But, concept products never killed anybody
Perhaps. But they can sure lead designers astray. Concept products grant designers a break from constraints, economics and, ultimately, reality. The internets are full of concept phones, for example, that bend and morph, change functionalities and appearances, weigh nothing but defy breakage, project ethereal 3D images, seem to communicate at the speed of light and laugh at material science limitations of ‘ordinary’ phones:
How else are we going to advance product design, you might ask. Not by pretending that there’s free lunch for designers. Designers shouldn’t be encouraged to simply assume somehow constrains magically will disappear: mobile devices, for example, will somehow be powered by Herculean power sources that then make possible most of the other flights of imagination found in a typical concept phone.
At the end of the day, we have to confront the question of why companies like Nokia can sell hundreds of millions of phones and produce many concept products, but it takes Apple — a company that doesn’t do concept pieces — to shatter the market with a single product introduction.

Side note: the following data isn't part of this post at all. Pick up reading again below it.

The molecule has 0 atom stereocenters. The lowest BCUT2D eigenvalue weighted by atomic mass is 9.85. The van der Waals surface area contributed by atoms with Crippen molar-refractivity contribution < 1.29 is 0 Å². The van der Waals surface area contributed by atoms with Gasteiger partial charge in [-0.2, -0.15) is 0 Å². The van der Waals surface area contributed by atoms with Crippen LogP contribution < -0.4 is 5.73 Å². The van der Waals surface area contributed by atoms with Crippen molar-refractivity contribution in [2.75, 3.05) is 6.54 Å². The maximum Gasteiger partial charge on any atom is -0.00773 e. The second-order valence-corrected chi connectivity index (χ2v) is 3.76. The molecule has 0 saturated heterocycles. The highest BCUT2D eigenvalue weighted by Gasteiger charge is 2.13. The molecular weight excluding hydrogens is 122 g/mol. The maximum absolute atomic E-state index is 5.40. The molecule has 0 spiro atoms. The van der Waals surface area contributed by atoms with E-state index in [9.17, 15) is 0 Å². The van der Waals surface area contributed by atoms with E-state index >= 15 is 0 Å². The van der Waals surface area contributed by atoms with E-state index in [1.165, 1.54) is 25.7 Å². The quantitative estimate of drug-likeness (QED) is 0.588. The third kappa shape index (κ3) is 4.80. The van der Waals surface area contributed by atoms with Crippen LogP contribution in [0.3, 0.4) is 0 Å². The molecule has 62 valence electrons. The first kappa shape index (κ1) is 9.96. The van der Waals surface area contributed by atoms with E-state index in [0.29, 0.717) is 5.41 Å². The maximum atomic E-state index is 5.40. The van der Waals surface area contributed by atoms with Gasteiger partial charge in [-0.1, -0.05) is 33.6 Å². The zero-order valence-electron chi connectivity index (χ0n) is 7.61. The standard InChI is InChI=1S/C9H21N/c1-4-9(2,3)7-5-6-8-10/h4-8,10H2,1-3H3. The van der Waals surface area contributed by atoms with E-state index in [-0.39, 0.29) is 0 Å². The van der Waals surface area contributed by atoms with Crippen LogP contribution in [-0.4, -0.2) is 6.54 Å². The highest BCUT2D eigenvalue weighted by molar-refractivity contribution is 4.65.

Commercial entities have no advantage in releasing concept products the likes of which they hope to subsequently sell. If the conceptual piece truthfully captures their “best” it can only tell their competitors how advanced they are and where they fall short. If it camouflages their true capabilities in an effort to mislead their competitors, then what value is it to others? In fact, the intention to mislead competitors is really the only effective reason for a commercial entity to publicly release concept products.
Apple would gain nothing from telegraphing its intentions and capabilities by releasing public conceptual products. The company is being more than prudent by not displaying their unconstrained fantasies to competitors, media, investors or customers.
As counterintuitive as it may seem, this inexorably leads us to Kontra’s law:
A commercial company’s ability to innovate is inversely proportional to its proclivity to publicly release conceptual products.